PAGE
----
Prior to 1997, if a UK tax approved pension fund received a dividend from a UK company of £80 it could reclaim a tax credit of £20. Once the ability to reclaim the £20 was removed in 1997, the logical consequence should have been:
- that the value of the pension fund assets invested in UK equities should have been reduced by 20%
- that the present value of the future pension payment obligations should have been increased by a corresponding amount.
However, the actuaries observed that market values were high in the run up to the dotcom boom peak in 2000. So, they changed the asset valuation methodology to use market values as the discounted cash flow models showed values for assets that were significantly below market prices. This shift in methodology was, however, rather convenient, because it meant that employer contributions did not need to increase as a result of the tax changes, when, logically, there should have been a very substantial increase to reflect the loss of the tax credit.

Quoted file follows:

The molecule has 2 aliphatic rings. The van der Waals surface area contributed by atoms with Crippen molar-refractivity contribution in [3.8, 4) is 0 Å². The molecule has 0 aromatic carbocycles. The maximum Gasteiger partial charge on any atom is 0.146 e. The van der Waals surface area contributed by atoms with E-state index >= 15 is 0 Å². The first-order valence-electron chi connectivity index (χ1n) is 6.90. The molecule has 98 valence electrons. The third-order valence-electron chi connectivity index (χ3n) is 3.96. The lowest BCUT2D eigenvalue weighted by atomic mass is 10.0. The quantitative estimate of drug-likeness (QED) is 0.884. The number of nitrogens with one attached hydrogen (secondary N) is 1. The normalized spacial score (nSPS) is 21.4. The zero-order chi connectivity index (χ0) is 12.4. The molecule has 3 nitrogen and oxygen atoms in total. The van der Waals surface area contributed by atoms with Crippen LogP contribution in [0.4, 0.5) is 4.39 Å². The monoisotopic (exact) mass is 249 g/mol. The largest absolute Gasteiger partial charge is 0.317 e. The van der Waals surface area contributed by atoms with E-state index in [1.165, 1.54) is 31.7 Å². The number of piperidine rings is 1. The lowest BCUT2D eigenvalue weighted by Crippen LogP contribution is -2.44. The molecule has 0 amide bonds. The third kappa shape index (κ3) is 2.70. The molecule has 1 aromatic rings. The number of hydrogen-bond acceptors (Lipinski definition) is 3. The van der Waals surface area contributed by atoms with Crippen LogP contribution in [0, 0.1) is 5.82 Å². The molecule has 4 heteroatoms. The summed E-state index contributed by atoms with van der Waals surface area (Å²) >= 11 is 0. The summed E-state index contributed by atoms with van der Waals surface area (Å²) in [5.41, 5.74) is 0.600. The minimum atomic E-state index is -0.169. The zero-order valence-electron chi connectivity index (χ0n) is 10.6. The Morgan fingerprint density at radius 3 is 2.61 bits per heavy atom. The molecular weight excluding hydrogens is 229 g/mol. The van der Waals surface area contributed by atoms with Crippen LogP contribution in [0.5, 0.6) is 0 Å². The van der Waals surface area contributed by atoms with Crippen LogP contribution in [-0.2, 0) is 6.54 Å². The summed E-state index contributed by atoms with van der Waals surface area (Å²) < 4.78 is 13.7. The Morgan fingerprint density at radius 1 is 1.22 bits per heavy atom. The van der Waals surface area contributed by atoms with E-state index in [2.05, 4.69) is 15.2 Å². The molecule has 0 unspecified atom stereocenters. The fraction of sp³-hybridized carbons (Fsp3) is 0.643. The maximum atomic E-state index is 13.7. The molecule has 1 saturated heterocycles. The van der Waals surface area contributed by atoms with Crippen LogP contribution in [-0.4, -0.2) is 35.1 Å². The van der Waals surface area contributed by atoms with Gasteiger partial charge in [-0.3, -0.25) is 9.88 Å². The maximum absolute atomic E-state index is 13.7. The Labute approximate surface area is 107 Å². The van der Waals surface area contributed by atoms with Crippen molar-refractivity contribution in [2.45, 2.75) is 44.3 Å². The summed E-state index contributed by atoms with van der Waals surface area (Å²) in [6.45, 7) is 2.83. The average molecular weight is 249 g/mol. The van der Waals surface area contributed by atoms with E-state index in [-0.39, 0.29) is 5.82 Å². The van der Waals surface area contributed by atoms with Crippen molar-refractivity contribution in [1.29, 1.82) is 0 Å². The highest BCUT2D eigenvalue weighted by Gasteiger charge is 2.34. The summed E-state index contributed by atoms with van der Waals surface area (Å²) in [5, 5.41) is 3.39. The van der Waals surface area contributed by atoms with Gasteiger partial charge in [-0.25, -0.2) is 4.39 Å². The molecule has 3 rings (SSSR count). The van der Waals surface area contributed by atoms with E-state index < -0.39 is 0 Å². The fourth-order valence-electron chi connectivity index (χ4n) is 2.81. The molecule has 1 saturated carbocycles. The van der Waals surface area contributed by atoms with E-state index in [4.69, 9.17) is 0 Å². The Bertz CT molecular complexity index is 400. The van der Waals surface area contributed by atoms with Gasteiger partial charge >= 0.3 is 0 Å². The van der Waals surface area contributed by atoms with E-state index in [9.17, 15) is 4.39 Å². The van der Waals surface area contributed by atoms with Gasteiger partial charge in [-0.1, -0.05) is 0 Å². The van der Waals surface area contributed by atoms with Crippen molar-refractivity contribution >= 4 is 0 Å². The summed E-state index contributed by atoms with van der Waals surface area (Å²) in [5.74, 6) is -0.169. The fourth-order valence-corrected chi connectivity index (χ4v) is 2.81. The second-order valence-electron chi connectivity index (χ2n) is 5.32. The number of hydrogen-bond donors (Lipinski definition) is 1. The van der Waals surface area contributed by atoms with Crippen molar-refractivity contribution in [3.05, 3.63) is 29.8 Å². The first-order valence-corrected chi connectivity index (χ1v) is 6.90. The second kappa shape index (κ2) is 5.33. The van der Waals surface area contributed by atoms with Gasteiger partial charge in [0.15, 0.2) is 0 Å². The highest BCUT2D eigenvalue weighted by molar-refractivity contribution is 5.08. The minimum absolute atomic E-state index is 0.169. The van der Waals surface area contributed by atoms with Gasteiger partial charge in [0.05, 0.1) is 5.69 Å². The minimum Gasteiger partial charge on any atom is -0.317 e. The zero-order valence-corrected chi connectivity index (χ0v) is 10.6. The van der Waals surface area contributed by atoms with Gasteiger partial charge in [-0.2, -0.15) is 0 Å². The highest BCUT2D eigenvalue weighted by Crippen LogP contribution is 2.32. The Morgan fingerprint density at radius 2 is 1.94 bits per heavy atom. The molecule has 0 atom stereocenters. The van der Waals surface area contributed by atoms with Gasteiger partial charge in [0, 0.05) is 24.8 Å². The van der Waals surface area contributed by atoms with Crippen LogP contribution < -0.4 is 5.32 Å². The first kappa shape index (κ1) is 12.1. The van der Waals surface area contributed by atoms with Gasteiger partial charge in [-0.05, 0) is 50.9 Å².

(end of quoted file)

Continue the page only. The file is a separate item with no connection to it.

Changes to the treatment of deferred members
The 1993 Pension Schemes Act completed[iii] the earlier marginal requirement for deferred pensions with rights now to be revalued in line with prices[iv], capped at 5% for service to 5 April 2009, and at 2.5% for service thereafter. The Pensions Act 1995 (PA95) then introduced limited price inflation increases, capped at 5%, for pensions in payment, effective from 1997, although this was lowered to 2.5% in 2005.
The reference index was changed from RPI to CPI in 2011, although some schemes had RPI hard wired into their Trust Deed & Rules. For those schemes not already paying inflation increases these were extremely expensive changes.
For a 45-year-old early leaver[v], the starting pension at age 65 would be 265% of its uninflated value, if the 5% cap applied throughout. The total cost of a 22-year pension[vi] rises by 83% if the 5% cap applies throughout. Fortunately, these extreme scenarios have not been realised over the ensuing years: annual retail price inflation has averaged 2.7% and wages just 2.9%. These changes add materially to the costs of providing DB pensions.